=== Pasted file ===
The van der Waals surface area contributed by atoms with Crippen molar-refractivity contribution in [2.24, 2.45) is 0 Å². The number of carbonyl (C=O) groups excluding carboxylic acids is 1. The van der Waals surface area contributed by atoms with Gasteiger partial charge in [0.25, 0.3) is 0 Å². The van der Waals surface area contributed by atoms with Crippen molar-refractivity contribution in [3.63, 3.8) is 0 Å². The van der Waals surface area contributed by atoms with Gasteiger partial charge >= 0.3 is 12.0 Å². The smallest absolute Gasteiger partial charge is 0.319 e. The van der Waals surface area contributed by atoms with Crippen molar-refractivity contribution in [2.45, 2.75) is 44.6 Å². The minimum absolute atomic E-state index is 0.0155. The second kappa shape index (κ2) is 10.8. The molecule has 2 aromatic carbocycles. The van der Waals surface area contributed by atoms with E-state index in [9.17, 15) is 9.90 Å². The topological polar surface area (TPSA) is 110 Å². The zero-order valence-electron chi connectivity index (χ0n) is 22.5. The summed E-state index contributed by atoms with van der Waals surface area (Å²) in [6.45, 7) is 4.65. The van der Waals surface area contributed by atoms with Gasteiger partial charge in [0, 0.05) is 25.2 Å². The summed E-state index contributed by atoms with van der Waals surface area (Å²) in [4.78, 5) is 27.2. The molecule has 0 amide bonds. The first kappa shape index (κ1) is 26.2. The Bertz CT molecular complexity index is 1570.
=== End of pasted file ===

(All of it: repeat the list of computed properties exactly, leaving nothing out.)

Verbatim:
The van der Waals surface area contributed by atoms with Crippen molar-refractivity contribution in [2.24, 2.45) is 0 Å². The number of carbonyl (C=O) groups excluding carboxylic acids is 1. The van der Waals surface area contributed by atoms with Gasteiger partial charge in [0.25, 0.3) is 0 Å². The van der Waals surface area contributed by atoms with Crippen molar-refractivity contribution in [3.63, 3.8) is 0 Å². The van der Waals surface area contributed by atoms with Gasteiger partial charge >= 0.3 is 12.0 Å². The smallest absolute Gasteiger partial charge is 0.319 e. The van der Waals surface area contributed by atoms with Crippen molar-refractivity contribution in [2.45, 2.75) is 44.6 Å². The minimum absolute atomic E-state index is 0.0155. The second kappa shape index (κ2) is 10.8. The molecule has 2 aromatic carbocycles. The van der Waals surface area contributed by atoms with E-state index in [9.17, 15) is 9.90 Å². The topological polar surface area (TPSA) is 110 Å². The zero-order valence-electron chi connectivity index (χ0n) is 22.5. The summed E-state index contributed by atoms with van der Waals surface area (Å²) in [6.45, 7) is 4.65. The van der Waals surface area contributed by atoms with Gasteiger partial charge in [0, 0.05) is 25.2 Å². The summed E-state index contributed by atoms with van der Waals surface area (Å²) in [4.78, 5) is 27.2. The molecule has 0 amide bonds. The first kappa shape index (κ1) is 26.2. The Bertz CT molecular complexity index is 1570.